Accent: Those responsible for turning LU into little more than a technical school have not been held to account
In Sudbury, as across the country, many are puzzled at the sudden declaration of insolvency by the local university. A relatively young institution at 60 years, it had slowly crawled up from being known as a “jock school” or “last chance u” to being a normal place of higher learning.
From being at the bottom of the rankings — if you believe in that sort of crude measurement — to among the top third of small universities, Laurentian defied all the starting strikes against it: first, existing in a working-class town formerly burdened with a reputation as a moonscape; second, overcoming the difficulties in recruiting top faculty and students to an unproven institution; and third, competing with established universities that had the benefit of donations from deep alumni pockets.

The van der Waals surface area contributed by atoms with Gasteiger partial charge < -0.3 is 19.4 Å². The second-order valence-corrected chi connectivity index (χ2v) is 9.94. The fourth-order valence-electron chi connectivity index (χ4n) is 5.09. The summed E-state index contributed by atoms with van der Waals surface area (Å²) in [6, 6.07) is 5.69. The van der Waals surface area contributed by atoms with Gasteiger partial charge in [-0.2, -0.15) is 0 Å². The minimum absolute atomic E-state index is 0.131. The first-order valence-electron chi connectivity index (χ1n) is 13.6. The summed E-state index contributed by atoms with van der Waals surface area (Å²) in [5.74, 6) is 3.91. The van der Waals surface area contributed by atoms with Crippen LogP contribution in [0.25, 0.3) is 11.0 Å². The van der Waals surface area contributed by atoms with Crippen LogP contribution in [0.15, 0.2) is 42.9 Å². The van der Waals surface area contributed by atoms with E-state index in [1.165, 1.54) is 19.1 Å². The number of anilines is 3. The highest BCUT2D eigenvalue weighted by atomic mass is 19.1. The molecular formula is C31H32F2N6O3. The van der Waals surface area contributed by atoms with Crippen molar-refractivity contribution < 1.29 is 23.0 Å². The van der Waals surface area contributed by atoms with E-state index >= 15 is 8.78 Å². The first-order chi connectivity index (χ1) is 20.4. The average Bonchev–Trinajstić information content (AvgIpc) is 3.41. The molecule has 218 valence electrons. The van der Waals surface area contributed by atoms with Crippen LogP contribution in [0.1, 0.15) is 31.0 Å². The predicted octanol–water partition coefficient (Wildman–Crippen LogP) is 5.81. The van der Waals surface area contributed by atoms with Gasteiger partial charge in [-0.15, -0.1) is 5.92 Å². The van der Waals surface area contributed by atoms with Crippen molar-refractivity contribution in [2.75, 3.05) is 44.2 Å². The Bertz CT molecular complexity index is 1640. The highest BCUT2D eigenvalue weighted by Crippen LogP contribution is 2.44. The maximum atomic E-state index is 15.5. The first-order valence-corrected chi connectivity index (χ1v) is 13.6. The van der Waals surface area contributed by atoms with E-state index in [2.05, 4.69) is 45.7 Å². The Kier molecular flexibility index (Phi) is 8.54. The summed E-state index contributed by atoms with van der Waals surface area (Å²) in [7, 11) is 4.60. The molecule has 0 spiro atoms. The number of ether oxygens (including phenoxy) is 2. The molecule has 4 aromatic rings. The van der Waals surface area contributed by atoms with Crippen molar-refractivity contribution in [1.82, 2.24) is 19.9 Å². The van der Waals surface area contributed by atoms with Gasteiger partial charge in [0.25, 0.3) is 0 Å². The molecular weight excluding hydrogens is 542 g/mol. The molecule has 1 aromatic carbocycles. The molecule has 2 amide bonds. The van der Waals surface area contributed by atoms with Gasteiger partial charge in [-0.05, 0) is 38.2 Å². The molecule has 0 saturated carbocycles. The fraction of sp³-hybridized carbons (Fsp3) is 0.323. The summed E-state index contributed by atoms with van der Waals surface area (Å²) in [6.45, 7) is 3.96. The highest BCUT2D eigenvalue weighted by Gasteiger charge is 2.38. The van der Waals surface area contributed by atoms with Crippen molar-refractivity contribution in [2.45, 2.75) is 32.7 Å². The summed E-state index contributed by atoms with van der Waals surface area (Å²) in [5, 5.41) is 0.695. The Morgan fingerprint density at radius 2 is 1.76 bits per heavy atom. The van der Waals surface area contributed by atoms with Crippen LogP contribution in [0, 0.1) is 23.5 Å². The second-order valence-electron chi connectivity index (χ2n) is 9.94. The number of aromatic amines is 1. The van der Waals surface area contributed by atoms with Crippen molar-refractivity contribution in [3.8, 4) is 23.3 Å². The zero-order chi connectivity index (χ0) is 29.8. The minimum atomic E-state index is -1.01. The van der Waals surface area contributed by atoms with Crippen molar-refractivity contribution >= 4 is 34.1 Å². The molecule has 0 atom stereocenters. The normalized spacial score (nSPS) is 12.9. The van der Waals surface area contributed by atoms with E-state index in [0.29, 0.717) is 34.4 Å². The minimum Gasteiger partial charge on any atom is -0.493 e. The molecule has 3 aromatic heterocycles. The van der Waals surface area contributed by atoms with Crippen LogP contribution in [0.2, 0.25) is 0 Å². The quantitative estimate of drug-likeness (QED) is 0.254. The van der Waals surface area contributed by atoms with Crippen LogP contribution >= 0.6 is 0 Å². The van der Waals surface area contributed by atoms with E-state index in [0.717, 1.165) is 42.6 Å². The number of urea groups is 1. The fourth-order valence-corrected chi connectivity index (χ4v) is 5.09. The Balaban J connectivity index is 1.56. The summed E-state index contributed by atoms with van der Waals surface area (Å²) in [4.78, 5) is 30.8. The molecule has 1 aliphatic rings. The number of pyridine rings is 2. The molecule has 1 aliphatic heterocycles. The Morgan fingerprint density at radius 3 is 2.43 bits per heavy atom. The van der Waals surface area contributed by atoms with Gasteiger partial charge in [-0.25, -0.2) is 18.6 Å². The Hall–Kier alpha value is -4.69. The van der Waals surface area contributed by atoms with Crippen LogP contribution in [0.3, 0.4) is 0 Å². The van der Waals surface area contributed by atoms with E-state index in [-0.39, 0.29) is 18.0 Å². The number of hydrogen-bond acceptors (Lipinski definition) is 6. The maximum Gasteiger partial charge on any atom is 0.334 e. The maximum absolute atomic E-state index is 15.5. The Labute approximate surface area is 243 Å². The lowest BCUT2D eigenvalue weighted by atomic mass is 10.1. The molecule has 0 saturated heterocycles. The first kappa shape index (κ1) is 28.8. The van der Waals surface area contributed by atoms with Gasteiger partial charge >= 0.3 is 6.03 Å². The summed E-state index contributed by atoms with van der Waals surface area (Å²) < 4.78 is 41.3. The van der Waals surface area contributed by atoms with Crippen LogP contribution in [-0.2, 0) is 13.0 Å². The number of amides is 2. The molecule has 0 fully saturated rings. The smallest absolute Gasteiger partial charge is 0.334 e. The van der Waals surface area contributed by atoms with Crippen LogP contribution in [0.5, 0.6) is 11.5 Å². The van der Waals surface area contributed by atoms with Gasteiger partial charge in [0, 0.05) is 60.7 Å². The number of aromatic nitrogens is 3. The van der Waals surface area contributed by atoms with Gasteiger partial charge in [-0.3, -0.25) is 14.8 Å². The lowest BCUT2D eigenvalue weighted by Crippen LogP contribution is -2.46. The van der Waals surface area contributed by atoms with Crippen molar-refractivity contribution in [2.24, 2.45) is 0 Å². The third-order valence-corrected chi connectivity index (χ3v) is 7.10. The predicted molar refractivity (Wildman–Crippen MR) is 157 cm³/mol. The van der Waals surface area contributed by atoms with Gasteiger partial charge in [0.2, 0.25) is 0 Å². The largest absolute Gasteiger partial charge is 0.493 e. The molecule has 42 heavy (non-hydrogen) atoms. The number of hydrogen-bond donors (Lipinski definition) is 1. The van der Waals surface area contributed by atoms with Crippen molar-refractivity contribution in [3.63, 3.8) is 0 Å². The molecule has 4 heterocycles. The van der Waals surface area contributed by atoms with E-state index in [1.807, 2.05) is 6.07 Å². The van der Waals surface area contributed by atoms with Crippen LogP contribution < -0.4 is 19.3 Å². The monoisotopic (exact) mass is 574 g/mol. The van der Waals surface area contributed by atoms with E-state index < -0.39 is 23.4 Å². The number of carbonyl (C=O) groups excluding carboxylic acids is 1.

By the 1980s and 1990s, many Laurentian students who went to graduate school did well (one with a Rhodes scholarship) and others succeeded in nursing, commerce, finance, law, sciences, teaching and cultural fields.
Those who could not afford to go to one of the bigger, older schools discovered they were very well served near home. In the early decades, most students came from local, poorer backgrounds and many were among the first in their families to attain a university degree, so appreciated the opportunities.
By 2011, at its 50th birthday, the university had a bright outlook as its professors published many noteworthy books and won much research money, while its students came from across the province, the country and beyond.
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